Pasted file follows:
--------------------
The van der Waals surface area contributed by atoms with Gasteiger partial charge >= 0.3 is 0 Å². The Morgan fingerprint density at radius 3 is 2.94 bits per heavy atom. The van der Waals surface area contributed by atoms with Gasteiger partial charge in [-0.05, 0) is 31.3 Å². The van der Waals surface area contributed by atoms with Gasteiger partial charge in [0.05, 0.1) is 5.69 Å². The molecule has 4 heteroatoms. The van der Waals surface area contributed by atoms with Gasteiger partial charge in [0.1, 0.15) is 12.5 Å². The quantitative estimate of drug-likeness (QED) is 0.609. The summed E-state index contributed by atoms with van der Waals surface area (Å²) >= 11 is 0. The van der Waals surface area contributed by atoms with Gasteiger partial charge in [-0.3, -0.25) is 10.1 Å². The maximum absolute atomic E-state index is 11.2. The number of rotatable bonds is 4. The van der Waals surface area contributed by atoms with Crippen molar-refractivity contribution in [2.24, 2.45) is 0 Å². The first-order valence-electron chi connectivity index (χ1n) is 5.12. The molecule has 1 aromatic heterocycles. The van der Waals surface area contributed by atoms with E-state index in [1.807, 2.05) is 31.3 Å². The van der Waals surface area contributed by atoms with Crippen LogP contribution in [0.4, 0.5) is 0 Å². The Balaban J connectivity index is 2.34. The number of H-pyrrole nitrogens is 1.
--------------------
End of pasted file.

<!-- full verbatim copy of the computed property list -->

The van der Waals surface area contributed by atoms with Gasteiger partial charge >= 0.3 is 0 Å². The Morgan fingerprint density at radius 3 is 2.94 bits per heavy atom. The van der Waals surface area contributed by atoms with Gasteiger partial charge in [-0.05, 0) is 31.3 Å². The van der Waals surface area contributed by atoms with Gasteiger partial charge in [0.05, 0.1) is 5.69 Å². The molecule has 4 heteroatoms. The van der Waals surface area contributed by atoms with Gasteiger partial charge in [0.1, 0.15) is 12.5 Å². The quantitative estimate of drug-likeness (QED) is 0.609. The summed E-state index contributed by atoms with van der Waals surface area (Å²) >= 11 is 0. The van der Waals surface area contributed by atoms with Gasteiger partial charge in [-0.3, -0.25) is 10.1 Å². The maximum absolute atomic E-state index is 11.2. The number of rotatable bonds is 4. The van der Waals surface area contributed by atoms with Crippen molar-refractivity contribution in [2.24, 2.45) is 0 Å². The first-order valence-electron chi connectivity index (χ1n) is 5.12. The molecule has 1 aromatic heterocycles. The van der Waals surface area contributed by atoms with E-state index in [1.807, 2.05) is 31.3 Å². The van der Waals surface area contributed by atoms with Crippen LogP contribution in [0.4, 0.5) is 0 Å². The Balaban J connectivity index is 2.34. The number of H-pyrrole nitrogens is 1.